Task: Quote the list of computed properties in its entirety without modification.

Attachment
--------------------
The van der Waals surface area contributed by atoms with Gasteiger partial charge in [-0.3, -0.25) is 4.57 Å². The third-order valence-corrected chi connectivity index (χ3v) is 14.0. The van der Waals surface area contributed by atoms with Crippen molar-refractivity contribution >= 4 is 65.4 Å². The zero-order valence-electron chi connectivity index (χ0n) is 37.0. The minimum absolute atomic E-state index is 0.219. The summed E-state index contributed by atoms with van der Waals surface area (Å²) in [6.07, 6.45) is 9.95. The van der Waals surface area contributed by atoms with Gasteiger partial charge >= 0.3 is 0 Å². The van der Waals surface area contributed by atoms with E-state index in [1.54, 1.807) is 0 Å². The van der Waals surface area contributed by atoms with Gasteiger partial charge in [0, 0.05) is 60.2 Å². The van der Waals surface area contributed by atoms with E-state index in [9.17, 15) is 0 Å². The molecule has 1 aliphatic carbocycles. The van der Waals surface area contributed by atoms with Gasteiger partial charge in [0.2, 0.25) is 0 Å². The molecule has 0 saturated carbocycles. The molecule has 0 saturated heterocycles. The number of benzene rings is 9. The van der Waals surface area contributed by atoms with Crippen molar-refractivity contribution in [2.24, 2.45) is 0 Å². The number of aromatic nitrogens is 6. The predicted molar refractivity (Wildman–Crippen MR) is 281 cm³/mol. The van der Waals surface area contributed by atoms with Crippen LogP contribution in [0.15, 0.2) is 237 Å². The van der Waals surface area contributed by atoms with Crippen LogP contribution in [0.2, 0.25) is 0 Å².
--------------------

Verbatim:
The van der Waals surface area contributed by atoms with Gasteiger partial charge in [-0.3, -0.25) is 4.57 Å². The third-order valence-corrected chi connectivity index (χ3v) is 14.0. The van der Waals surface area contributed by atoms with Crippen molar-refractivity contribution >= 4 is 65.4 Å². The zero-order valence-electron chi connectivity index (χ0n) is 37.0. The minimum absolute atomic E-state index is 0.219. The summed E-state index contributed by atoms with van der Waals surface area (Å²) in [6.07, 6.45) is 9.95. The van der Waals surface area contributed by atoms with Gasteiger partial charge >= 0.3 is 0 Å². The van der Waals surface area contributed by atoms with E-state index in [1.54, 1.807) is 0 Å². The van der Waals surface area contributed by atoms with Gasteiger partial charge in [0, 0.05) is 60.2 Å². The van der Waals surface area contributed by atoms with E-state index in [9.17, 15) is 0 Å². The molecule has 1 aliphatic carbocycles. The van der Waals surface area contributed by atoms with Gasteiger partial charge in [0.2, 0.25) is 0 Å². The molecule has 0 saturated carbocycles. The molecule has 0 saturated heterocycles. The number of benzene rings is 9. The van der Waals surface area contributed by atoms with Crippen molar-refractivity contribution in [2.24, 2.45) is 0 Å². The number of aromatic nitrogens is 6. The predicted molar refractivity (Wildman–Crippen MR) is 281 cm³/mol. The van der Waals surface area contributed by atoms with Crippen LogP contribution in [0.15, 0.2) is 237 Å². The van der Waals surface area contributed by atoms with Crippen LogP contribution in [0.2, 0.25) is 0 Å².